As a career software tester, I’ve heard rumors DevOps culture will put me out of a job, so I took a job testing for a DevOps team. I’m new to DevOps, but aren’t we all? What matters most is our teams’ intentional decisions to grow our DevOps practices along with our development community.
Join me as I share my experiences blending disciplines, companies, levels of experience, and differing expectations as a member of efficient and effective delivery teams. I’ll describe common cultural and interpersonal problems I experienced while transforming a cross-functional agile team dogfooding a DevOps implementation.
Whether you’re into development, operations, testing, customer support, or product ownership, you’ll leave with concrete strategies for improving your DevOps working relationships to keep the technology running smoothly. People factors strongly affect your DevOps technical outcomes, so optimizing your flow includes improving your people practices.
Don’t feel afraid to ask about DevOps anymore!
The people factors that strongly affect your DevOps technical outcomes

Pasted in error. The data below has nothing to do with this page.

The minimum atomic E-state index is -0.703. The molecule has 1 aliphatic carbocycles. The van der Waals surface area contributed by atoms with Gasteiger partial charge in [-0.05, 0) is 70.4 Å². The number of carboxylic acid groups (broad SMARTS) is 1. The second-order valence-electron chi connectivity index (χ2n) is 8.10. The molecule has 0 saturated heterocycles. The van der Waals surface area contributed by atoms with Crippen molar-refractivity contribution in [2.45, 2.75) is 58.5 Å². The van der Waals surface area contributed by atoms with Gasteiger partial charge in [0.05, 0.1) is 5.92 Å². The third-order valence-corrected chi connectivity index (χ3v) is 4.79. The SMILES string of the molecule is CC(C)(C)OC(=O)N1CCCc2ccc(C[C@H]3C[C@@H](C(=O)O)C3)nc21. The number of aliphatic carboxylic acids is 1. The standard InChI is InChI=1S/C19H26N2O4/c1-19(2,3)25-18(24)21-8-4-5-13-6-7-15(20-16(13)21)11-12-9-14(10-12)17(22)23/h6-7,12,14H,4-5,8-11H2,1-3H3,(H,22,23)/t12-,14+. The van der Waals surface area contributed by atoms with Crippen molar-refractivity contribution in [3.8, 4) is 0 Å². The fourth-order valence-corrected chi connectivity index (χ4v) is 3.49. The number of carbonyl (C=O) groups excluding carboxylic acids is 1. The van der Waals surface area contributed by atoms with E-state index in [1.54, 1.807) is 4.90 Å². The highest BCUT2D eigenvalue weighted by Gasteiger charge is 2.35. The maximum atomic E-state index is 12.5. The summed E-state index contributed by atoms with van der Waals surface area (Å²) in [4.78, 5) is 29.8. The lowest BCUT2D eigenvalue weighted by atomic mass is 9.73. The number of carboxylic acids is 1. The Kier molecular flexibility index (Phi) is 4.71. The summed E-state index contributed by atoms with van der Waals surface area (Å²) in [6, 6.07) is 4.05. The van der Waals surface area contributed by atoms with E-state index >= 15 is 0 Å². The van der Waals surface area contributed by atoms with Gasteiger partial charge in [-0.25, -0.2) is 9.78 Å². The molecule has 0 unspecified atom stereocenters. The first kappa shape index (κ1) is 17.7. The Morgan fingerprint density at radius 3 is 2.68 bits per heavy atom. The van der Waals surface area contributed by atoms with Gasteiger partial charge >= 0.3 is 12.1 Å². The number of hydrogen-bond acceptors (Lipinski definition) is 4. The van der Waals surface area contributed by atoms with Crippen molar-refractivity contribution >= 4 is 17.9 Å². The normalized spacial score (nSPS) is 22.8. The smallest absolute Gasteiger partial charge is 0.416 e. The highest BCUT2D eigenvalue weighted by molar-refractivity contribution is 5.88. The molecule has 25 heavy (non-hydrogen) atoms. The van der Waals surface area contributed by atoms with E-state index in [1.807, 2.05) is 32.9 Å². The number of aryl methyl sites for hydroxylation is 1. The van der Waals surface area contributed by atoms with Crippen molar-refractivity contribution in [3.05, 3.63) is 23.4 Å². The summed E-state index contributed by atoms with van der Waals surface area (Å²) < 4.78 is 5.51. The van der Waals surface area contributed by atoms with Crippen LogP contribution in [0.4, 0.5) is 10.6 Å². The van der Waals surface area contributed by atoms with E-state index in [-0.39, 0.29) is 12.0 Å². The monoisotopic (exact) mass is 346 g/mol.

Collective ownership for testing starts with understanding testing. Rework your team dynamics to evolve past duplication and improve performance through whole team testing. Take home practical patterns for improving your team’s collaboration on testing. Because teams who own testing have more confidence in the customer value of their results.
As the Pragmatic Programmers say, “refactoring is an activity that needs to be undertaken slowly, deliberately, and carefully,” so how do we begin? In this session, we will experience the complex interactions of an agile team focused on demonstrating customer value by answering a series a questions:
Where do testers get their ideas?
How are you planning to accomplish this proposed testing, tester?